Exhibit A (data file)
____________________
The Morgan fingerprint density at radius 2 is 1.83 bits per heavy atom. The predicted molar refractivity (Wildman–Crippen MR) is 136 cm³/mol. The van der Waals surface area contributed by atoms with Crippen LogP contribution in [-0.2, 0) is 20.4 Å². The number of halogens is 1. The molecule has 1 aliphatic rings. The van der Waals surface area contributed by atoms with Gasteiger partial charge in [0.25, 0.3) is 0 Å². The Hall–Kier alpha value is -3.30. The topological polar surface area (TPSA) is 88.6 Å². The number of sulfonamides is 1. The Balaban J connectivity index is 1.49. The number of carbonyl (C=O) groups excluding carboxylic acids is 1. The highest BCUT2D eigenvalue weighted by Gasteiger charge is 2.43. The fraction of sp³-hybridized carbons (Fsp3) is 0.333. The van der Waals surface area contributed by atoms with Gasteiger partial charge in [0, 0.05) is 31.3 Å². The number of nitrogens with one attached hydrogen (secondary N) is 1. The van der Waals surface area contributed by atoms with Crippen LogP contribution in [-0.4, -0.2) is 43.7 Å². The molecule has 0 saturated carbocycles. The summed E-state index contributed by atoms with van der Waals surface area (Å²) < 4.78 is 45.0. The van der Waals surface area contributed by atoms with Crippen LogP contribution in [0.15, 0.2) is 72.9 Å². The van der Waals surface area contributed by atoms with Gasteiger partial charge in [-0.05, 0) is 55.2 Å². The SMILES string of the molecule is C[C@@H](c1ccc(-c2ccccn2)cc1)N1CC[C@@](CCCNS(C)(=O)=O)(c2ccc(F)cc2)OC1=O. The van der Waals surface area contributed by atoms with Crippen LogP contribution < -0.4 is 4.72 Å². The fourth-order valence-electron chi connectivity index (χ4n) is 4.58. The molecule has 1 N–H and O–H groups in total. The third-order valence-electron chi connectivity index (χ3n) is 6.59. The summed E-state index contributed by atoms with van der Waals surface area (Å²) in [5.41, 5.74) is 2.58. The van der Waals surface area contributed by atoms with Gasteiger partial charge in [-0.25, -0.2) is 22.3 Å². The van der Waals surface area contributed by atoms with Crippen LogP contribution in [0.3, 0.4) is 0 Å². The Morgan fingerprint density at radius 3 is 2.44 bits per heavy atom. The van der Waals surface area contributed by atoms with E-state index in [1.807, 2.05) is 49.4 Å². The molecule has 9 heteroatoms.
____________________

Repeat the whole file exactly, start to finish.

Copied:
The Morgan fingerprint density at radius 2 is 1.83 bits per heavy atom. The predicted molar refractivity (Wildman–Crippen MR) is 136 cm³/mol. The van der Waals surface area contributed by atoms with Crippen LogP contribution in [-0.2, 0) is 20.4 Å². The number of halogens is 1. The molecule has 1 aliphatic rings. The van der Waals surface area contributed by atoms with Gasteiger partial charge in [0.25, 0.3) is 0 Å². The Hall–Kier alpha value is -3.30. The topological polar surface area (TPSA) is 88.6 Å². The number of sulfonamides is 1. The Balaban J connectivity index is 1.49. The number of carbonyl (C=O) groups excluding carboxylic acids is 1. The highest BCUT2D eigenvalue weighted by Gasteiger charge is 2.43. The fraction of sp³-hybridized carbons (Fsp3) is 0.333. The van der Waals surface area contributed by atoms with Gasteiger partial charge in [0, 0.05) is 31.3 Å². The number of nitrogens with one attached hydrogen (secondary N) is 1. The van der Waals surface area contributed by atoms with Crippen LogP contribution in [-0.4, -0.2) is 43.7 Å². The molecule has 0 saturated carbocycles. The summed E-state index contributed by atoms with van der Waals surface area (Å²) < 4.78 is 45.0. The van der Waals surface area contributed by atoms with Crippen LogP contribution in [0.15, 0.2) is 72.9 Å². The van der Waals surface area contributed by atoms with Gasteiger partial charge in [-0.05, 0) is 55.2 Å². The SMILES string of the molecule is C[C@@H](c1ccc(-c2ccccn2)cc1)N1CC[C@@](CCCNS(C)(=O)=O)(c2ccc(F)cc2)OC1=O. The van der Waals surface area contributed by atoms with Crippen LogP contribution < -0.4 is 4.72 Å². The fourth-order valence-electron chi connectivity index (χ4n) is 4.58. The molecule has 1 N–H and O–H groups in total. The third-order valence-electron chi connectivity index (χ3n) is 6.59. The summed E-state index contributed by atoms with van der Waals surface area (Å²) in [5.41, 5.74) is 2.58. The van der Waals surface area contributed by atoms with Gasteiger partial charge in [-0.25, -0.2) is 22.3 Å². The van der Waals surface area contributed by atoms with Crippen LogP contribution in [0.3, 0.4) is 0 Å². The Morgan fingerprint density at radius 3 is 2.44 bits per heavy atom. The van der Waals surface area contributed by atoms with E-state index in [1.807, 2.05) is 49.4 Å². The molecule has 9 heteroatoms.